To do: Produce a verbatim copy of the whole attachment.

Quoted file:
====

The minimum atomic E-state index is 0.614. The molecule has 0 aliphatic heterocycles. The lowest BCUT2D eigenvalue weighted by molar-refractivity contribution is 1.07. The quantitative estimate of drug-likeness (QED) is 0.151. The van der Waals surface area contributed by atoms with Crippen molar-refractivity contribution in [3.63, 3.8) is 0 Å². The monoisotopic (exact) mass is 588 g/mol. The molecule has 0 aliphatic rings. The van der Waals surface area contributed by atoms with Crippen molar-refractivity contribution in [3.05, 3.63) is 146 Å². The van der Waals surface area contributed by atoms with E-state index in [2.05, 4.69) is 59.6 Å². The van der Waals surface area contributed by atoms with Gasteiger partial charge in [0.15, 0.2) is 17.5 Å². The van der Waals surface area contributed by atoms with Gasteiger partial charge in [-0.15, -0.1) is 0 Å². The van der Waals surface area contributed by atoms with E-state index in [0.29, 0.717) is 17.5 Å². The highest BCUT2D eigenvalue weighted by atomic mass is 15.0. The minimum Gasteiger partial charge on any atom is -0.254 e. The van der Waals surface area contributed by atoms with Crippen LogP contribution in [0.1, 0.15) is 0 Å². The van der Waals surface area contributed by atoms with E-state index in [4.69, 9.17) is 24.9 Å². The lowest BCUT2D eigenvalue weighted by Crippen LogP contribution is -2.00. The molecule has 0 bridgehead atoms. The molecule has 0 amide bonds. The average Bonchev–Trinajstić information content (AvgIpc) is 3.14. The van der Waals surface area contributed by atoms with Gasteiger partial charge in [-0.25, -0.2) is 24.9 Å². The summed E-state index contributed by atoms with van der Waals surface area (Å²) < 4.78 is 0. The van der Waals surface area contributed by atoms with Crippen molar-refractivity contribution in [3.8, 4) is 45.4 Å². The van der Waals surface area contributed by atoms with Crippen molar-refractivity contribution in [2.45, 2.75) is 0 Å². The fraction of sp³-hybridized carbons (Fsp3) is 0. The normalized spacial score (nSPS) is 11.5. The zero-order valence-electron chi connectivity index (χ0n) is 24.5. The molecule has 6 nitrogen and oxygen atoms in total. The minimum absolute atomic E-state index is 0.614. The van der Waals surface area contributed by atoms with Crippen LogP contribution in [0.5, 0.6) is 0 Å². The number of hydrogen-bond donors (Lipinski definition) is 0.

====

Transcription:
The minimum atomic E-state index is 0.614. The molecule has 0 aliphatic heterocycles. The lowest BCUT2D eigenvalue weighted by molar-refractivity contribution is 1.07. The quantitative estimate of drug-likeness (QED) is 0.151. The van der Waals surface area contributed by atoms with Crippen molar-refractivity contribution in [3.63, 3.8) is 0 Å². The monoisotopic (exact) mass is 588 g/mol. The molecule has 0 aliphatic rings. The van der Waals surface area contributed by atoms with Crippen molar-refractivity contribution in [3.05, 3.63) is 146 Å². The van der Waals surface area contributed by atoms with E-state index in [2.05, 4.69) is 59.6 Å². The van der Waals surface area contributed by atoms with Gasteiger partial charge in [0.15, 0.2) is 17.5 Å². The van der Waals surface area contributed by atoms with Gasteiger partial charge in [-0.15, -0.1) is 0 Å². The van der Waals surface area contributed by atoms with E-state index in [0.29, 0.717) is 17.5 Å². The highest BCUT2D eigenvalue weighted by atomic mass is 15.0. The minimum Gasteiger partial charge on any atom is -0.254 e. The van der Waals surface area contributed by atoms with Crippen LogP contribution in [0.1, 0.15) is 0 Å². The van der Waals surface area contributed by atoms with E-state index in [4.69, 9.17) is 24.9 Å². The lowest BCUT2D eigenvalue weighted by Crippen LogP contribution is -2.00. The molecule has 0 bridgehead atoms. The molecule has 0 amide bonds. The average Bonchev–Trinajstić information content (AvgIpc) is 3.14. The van der Waals surface area contributed by atoms with Gasteiger partial charge in [-0.25, -0.2) is 24.9 Å². The summed E-state index contributed by atoms with van der Waals surface area (Å²) < 4.78 is 0. The van der Waals surface area contributed by atoms with Crippen molar-refractivity contribution in [3.8, 4) is 45.4 Å². The van der Waals surface area contributed by atoms with Crippen molar-refractivity contribution in [2.45, 2.75) is 0 Å². The fraction of sp³-hybridized carbons (Fsp3) is 0. The normalized spacial score (nSPS) is 11.5. The zero-order valence-electron chi connectivity index (χ0n) is 24.5. The molecule has 6 nitrogen and oxygen atoms in total. The minimum absolute atomic E-state index is 0.614. The van der Waals surface area contributed by atoms with Crippen LogP contribution in [0.5, 0.6) is 0 Å². The number of hydrogen-bond donors (Lipinski definition) is 0.